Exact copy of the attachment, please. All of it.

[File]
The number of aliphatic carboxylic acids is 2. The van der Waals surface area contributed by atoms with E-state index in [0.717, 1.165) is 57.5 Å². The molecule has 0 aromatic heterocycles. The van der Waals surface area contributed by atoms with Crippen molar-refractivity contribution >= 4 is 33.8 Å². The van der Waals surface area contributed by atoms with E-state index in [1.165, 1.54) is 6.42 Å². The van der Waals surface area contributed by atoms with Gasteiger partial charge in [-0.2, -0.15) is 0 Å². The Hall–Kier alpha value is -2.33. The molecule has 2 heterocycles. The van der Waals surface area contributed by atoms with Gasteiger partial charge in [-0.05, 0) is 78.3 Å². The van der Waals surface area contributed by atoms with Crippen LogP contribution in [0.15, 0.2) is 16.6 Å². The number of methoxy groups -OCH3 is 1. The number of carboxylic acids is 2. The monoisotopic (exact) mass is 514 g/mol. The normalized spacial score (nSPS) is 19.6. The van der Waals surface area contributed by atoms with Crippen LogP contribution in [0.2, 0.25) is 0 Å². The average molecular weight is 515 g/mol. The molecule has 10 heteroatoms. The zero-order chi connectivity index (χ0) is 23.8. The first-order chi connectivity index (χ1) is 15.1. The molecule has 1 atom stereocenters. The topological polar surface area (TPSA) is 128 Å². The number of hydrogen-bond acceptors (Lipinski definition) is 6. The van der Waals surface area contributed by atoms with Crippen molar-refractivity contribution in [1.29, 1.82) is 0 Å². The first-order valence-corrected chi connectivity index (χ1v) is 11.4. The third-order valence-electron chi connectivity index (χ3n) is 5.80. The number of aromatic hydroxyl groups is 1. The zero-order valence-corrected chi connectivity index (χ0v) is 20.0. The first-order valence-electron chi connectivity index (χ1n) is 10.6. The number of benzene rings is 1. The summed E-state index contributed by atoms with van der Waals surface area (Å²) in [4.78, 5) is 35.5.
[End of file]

The number of aliphatic carboxylic acids is 2. The van der Waals surface area contributed by atoms with E-state index in [0.717, 1.165) is 57.5 Å². The molecule has 0 aromatic heterocycles. The van der Waals surface area contributed by atoms with Crippen molar-refractivity contribution >= 4 is 33.8 Å². The van der Waals surface area contributed by atoms with E-state index in [1.165, 1.54) is 6.42 Å². The van der Waals surface area contributed by atoms with Gasteiger partial charge in [-0.2, -0.15) is 0 Å². The Hall–Kier alpha value is -2.33. The molecule has 2 heterocycles. The van der Waals surface area contributed by atoms with Gasteiger partial charge in [-0.05, 0) is 78.3 Å². The van der Waals surface area contributed by atoms with Crippen LogP contribution in [0.15, 0.2) is 16.6 Å². The number of methoxy groups -OCH3 is 1. The number of carboxylic acids is 2. The monoisotopic (exact) mass is 514 g/mol. The normalized spacial score (nSPS) is 19.6. The van der Waals surface area contributed by atoms with Crippen LogP contribution in [0.2, 0.25) is 0 Å². The average molecular weight is 515 g/mol. The molecule has 10 heteroatoms. The zero-order chi connectivity index (χ0) is 23.8. The first-order chi connectivity index (χ1) is 15.1. The molecule has 1 atom stereocenters. The topological polar surface area (TPSA) is 128 Å². The number of hydrogen-bond acceptors (Lipinski definition) is 6. The van der Waals surface area contributed by atoms with Crippen molar-refractivity contribution in [1.29, 1.82) is 0 Å². The first-order valence-corrected chi connectivity index (χ1v) is 11.4. The third-order valence-electron chi connectivity index (χ3n) is 5.80. The number of aromatic hydroxyl groups is 1. The zero-order valence-corrected chi connectivity index (χ0v) is 20.0. The first-order valence-electron chi connectivity index (χ1n) is 10.6. The number of benzene rings is 1. The summed E-state index contributed by atoms with van der Waals surface area (Å²) in [4.78, 5) is 35.5.